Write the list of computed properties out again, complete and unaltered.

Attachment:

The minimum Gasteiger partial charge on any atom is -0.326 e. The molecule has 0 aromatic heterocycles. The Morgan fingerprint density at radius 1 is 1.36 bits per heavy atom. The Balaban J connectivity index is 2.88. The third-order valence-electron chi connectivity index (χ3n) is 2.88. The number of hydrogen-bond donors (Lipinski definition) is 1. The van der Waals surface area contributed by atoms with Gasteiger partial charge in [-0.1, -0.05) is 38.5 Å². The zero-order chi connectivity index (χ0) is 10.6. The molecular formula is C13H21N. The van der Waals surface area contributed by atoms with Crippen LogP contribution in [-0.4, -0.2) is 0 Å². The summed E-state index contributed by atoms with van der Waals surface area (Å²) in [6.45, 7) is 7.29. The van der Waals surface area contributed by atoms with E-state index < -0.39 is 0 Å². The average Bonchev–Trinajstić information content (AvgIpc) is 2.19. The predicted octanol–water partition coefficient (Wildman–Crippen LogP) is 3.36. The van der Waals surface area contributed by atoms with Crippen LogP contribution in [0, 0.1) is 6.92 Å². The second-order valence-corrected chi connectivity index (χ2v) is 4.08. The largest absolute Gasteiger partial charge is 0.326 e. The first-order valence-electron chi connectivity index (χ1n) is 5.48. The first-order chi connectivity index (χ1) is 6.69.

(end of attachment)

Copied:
The minimum Gasteiger partial charge on any atom is -0.326 e. The molecule has 0 aromatic heterocycles. The Morgan fingerprint density at radius 1 is 1.36 bits per heavy atom. The Balaban J connectivity index is 2.88. The third-order valence-electron chi connectivity index (χ3n) is 2.88. The number of hydrogen-bond donors (Lipinski definition) is 1. The van der Waals surface area contributed by atoms with Gasteiger partial charge in [-0.1, -0.05) is 38.5 Å². The zero-order chi connectivity index (χ0) is 10.6. The molecular formula is C13H21N. The van der Waals surface area contributed by atoms with Crippen LogP contribution in [-0.4, -0.2) is 0 Å². The summed E-state index contributed by atoms with van der Waals surface area (Å²) in [6.45, 7) is 7.29. The van der Waals surface area contributed by atoms with E-state index < -0.39 is 0 Å². The average Bonchev–Trinajstić information content (AvgIpc) is 2.19. The predicted octanol–water partition coefficient (Wildman–Crippen LogP) is 3.36. The van der Waals surface area contributed by atoms with Crippen LogP contribution in [0, 0.1) is 6.92 Å². The second-order valence-corrected chi connectivity index (χ2v) is 4.08. The largest absolute Gasteiger partial charge is 0.326 e. The first-order valence-electron chi connectivity index (χ1n) is 5.48. The first-order chi connectivity index (χ1) is 6.69.